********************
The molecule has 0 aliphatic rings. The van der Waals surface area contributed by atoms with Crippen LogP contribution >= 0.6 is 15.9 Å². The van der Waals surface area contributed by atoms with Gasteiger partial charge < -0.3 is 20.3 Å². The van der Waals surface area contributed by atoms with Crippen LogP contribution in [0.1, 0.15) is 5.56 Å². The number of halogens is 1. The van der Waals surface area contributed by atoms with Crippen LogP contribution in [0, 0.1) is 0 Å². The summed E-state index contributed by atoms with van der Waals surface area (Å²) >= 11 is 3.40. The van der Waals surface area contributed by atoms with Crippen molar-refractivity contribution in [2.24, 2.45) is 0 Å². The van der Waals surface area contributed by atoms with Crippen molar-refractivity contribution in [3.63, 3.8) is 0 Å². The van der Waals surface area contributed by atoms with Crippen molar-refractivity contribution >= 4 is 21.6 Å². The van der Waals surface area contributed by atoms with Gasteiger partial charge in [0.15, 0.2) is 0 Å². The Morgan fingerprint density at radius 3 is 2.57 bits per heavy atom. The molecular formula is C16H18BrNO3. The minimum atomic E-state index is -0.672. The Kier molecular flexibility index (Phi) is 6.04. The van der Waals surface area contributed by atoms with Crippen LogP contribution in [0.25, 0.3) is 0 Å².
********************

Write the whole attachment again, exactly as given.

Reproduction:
The molecule has 0 aliphatic rings. The van der Waals surface area contributed by atoms with Crippen LogP contribution >= 0.6 is 15.9 Å². The van der Waals surface area contributed by atoms with Gasteiger partial charge < -0.3 is 20.3 Å². The van der Waals surface area contributed by atoms with Crippen LogP contribution in [0.1, 0.15) is 5.56 Å². The number of halogens is 1. The van der Waals surface area contributed by atoms with Crippen LogP contribution in [0, 0.1) is 0 Å². The summed E-state index contributed by atoms with van der Waals surface area (Å²) >= 11 is 3.40. The van der Waals surface area contributed by atoms with Crippen molar-refractivity contribution in [2.24, 2.45) is 0 Å². The van der Waals surface area contributed by atoms with Crippen molar-refractivity contribution in [3.63, 3.8) is 0 Å². The van der Waals surface area contributed by atoms with Crippen molar-refractivity contribution >= 4 is 21.6 Å². The van der Waals surface area contributed by atoms with Gasteiger partial charge in [0.15, 0.2) is 0 Å². The Morgan fingerprint density at radius 3 is 2.57 bits per heavy atom. The molecular formula is C16H18BrNO3. The minimum atomic E-state index is -0.672. The Kier molecular flexibility index (Phi) is 6.04. The van der Waals surface area contributed by atoms with Crippen LogP contribution in [0.25, 0.3) is 0 Å².